Detoxing From Israel
On a recent trip to America from our home in Israel, I read a handful of local Jewish publications. I want to tell you about a particular advice column I saw that jolted me. It made me realize how much where a Jew lives influences the way they see things.
In this particular advice column, a Jewish mother expressed concern. Like many young Jews from religious homes, her daughter had spent a year after her high school graduation studying Torah in Israel and has spent the last two years since her return preparing to make aliyah. It is very distressing to the mother and father that their daughter won’t date anyone who doesn’t want to live in Israel.
The mother wrote, “she has not ‘settled down’ or given up her dream as most of her friends have done.” She asks the advice columnist, “What should we do?”
Before I reveal how the advice columnist responded, it’s important to mention that I was born and raised in America. On September 11, 2001, it became clear to me that America was not going to be my permanent home.
On that dramatic, traumatic day, I came to view America as the latest chapter in the long history of Jewish exile. I understood that America would be the last host country for me; my husband and I made aliyah in 2010.
It’s certainly true that life in Israel is uniquely challenging and that things would have been much easier, and certainly more lucrative for us, had we stayed in America.
L’fum tzara agra is a Jewish teaching from Pirke Avot 5:23 (commonly known as Ethics of the Fathers). It means “according to the effort is the reward”. It’s been my experience that life in Israel has many challenges that life in America does not have, but the rewards – in meaning, in spirituality, in being connected to the larger movements of Jewish history - are infinitely greater.
That’s my perspective, after having lived in Israel for nine years. It’s a perspective shared by tens of thousands of Jews who made aliyah and started new lives in Israel.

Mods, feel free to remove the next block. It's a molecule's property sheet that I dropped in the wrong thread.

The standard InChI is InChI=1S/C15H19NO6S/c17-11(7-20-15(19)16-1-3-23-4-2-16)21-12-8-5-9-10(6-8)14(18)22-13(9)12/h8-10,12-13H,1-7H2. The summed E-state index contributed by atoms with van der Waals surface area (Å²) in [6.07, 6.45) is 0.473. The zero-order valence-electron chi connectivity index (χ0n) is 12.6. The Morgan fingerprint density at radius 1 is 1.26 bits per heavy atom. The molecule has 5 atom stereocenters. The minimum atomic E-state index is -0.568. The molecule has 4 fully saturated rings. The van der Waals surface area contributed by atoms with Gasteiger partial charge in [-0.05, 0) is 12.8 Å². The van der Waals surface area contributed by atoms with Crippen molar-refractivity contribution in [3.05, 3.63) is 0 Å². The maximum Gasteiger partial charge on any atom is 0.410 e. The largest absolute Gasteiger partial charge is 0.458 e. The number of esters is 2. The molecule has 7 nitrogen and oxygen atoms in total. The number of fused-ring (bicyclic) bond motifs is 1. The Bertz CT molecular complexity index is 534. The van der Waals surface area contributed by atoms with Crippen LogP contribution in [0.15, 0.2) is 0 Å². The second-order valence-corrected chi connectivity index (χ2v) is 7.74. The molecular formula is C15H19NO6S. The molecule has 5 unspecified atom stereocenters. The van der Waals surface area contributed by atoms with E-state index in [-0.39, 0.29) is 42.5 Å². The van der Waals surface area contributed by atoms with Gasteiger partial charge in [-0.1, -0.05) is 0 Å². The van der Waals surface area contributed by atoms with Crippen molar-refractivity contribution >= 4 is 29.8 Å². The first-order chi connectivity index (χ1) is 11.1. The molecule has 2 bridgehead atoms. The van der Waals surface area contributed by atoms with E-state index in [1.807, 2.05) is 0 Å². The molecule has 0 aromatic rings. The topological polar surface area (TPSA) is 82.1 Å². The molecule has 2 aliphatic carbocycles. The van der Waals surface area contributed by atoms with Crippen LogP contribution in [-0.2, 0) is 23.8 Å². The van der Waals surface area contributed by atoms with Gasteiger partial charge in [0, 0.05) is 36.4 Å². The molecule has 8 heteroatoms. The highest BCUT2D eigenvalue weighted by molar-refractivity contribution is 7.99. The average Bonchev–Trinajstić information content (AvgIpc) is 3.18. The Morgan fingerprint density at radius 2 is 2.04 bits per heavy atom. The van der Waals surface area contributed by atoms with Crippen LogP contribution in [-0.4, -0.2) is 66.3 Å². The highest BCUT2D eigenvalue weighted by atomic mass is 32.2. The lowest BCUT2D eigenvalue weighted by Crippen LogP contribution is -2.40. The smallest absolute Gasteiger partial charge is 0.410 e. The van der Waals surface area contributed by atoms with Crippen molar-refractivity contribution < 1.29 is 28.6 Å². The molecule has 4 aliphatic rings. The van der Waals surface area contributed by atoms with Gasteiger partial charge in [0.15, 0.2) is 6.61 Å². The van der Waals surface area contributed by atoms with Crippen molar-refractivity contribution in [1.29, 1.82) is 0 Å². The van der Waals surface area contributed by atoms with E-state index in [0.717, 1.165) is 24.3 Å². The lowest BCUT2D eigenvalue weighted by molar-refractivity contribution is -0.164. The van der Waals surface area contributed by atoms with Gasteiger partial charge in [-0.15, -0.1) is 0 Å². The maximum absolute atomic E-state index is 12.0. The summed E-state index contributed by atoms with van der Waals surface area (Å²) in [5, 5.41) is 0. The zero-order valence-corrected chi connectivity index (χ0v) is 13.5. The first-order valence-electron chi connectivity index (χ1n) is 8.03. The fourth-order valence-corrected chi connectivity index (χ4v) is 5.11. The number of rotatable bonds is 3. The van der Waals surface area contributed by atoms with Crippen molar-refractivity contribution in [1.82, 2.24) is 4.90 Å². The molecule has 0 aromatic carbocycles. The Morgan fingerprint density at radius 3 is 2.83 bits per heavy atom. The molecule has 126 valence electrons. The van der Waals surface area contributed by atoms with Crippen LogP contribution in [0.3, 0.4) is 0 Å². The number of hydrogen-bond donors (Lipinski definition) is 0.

So what did the advice columnist say? She opened her response with this quote: “Every girl has dreams, and every girl comes back very idealistic from her one or two years in Israel. It takes her a while to ‘detox’ and come back to reality...”
The idealism, the spirituality gained by living and studying Torah in Israel, the desire to live in the Land God set aside for the entirety of the Jewish people and miraculously returned to us after nearly 2,000 of foreign rule, is something from which a young Jew has to detox?
This response shocked me.
I know that most American Jews, even religious Jews who study the Torah, who know that Jerusalem is mentioned more than 600 times in the Hebrew Bible, who read and study the innumerable prophecies about the return of the exiles to the Land of Israel, are not likely to move to Israel anytime soon. It’s heartbreaking to me, but I am well aware that it’s the reality for the vast majority of American Jews.
Even so, the suggestion that the desire of a young Jewish woman’s soul for the intense spiritual life that can only be achieved by living in the Holy Land is something to get over, is something from which she needs to detox, shakes me to my core.
From my perspective, for a myriad of reasons, it’s long past time for American Jews to anticipate a robust future in America for generations to come. You have no desire to live in Israel yourself? Fine. You’re not uncomfortable enough with rising antisemitism to leave? Fine. You can’t make aliyah now? Fine.
But to discourage young Jews from coming home? To tell them it’s not realistic to hold out for a partner who wants to join them and build a life in Israel? To see them giving up the dream of life in Israel to “settle down” in America as desirable?
That’s an atrocity.
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